CSC 161 Grinnell College Spring, 2010
 
Imperative Problem Solving and Data Structures
 

Laboratory Exercise on Characters and Strings

Goals

This laboratory exercise examines characters, details of string storage, and the operations of string library functions within the C programming language.

References

This lab assumes that you have access to a C programming language reference, particularly for the C string function library. If you do not have a published reference in paper form, you might consider the following on-line reference:

Steps for this Lab

Lab Outline

  1. Reading Character Input
  2. More Fun with Characters
  3. Some String Basics
  4. Writing String Functions

Part A. Reading Character Input

  1. The reading for this lab describes C functions getc and scanf for reading individual characters.

    1. Review the program reading-chars.c and copy the program to your account. This program contains two sections for reading 5 characters from a terminal; the original program has both of these sections commented out.

    2. Uncomment the section in which reading is performed by the scanf function. Now compile and run the program with these four test cases:

      
      jklmn
      
        j  k  l  m  n
      
      12345abcde
      
      ij
      kl
      m
      

      In each case, explain the output obtained.

    3. Change the "%c%c" to " %c %c" in the first scanf statement. That is, add a space before the %c in two places in the first scanf statement, but not the second. Recompile and rerun the program with the same four test cases. Explain what happens.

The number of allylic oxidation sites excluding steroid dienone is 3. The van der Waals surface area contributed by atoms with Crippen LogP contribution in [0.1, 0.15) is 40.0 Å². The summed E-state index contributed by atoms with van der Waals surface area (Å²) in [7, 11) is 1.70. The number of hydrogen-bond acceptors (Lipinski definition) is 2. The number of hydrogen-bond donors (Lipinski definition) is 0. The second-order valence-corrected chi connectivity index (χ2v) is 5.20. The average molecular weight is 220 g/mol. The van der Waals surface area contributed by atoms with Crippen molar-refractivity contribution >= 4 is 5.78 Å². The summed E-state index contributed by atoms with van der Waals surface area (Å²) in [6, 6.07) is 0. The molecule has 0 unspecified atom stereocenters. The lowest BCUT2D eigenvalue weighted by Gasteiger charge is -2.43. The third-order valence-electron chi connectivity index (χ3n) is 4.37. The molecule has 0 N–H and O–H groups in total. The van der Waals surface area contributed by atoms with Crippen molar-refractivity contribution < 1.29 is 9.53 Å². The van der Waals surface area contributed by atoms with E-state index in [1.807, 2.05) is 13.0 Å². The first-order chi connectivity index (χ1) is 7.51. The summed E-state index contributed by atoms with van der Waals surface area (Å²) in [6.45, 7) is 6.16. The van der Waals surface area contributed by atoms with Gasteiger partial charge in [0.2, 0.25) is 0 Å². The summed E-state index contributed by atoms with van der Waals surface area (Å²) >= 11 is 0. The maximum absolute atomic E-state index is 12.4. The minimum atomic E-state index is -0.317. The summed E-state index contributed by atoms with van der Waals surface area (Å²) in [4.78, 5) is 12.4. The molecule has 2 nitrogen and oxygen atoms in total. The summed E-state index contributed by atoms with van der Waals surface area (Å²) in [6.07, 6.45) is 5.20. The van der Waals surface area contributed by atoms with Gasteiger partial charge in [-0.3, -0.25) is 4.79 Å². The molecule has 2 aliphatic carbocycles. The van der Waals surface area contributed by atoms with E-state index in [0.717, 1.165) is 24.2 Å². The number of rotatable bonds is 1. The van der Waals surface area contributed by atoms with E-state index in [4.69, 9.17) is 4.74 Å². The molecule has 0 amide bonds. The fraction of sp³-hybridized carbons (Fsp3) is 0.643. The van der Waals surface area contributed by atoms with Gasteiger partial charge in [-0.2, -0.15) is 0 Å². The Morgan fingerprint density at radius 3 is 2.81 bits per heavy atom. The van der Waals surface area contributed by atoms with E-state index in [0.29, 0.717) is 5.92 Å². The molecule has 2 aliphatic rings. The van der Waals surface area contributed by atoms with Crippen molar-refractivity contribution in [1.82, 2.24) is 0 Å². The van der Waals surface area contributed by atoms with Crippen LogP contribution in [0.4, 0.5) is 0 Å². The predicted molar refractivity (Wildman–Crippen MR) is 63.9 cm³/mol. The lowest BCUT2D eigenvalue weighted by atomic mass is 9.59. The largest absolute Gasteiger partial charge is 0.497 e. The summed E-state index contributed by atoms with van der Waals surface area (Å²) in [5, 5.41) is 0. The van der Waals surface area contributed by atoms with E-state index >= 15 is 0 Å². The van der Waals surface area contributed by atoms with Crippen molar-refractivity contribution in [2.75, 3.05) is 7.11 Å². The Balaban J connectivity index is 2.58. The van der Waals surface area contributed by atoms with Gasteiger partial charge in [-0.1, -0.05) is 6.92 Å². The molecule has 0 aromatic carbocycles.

(A careful inspection will reveal an extra space added before each %c in the format string of the first function call. Ordinarily, scanf skips leading whitespace except with the format code "%c"; however, adding a space before "%c" specifically requests that leading whitespace be skipped.)

    4. Put the comments back around the scanf statements, and uncomment the section in which reading is performed by getchar. Compile the program and run it with the above four test cases. Again, explain the output obtained.

  2. Write a short program that repeatedly prompts the user to enter a character and prints that character to the terminal. For this exercise, use the function getchar to read characters. The repetition should stop once the user has entered the character 'q'.

    Does your program behave as you expected? Consider that when you enter a character you must also press Enter before the character is available to your program. At that point, both characters are in the "input buffer". Since your program reads characters one at a time, it will process the desired character, then process the '\n', and then wait for further input from the user.

  3. Consider the program scanf-example.c that uses scanf to read input from the terminal.

    1. Download this program, compile it, and run it with the following input: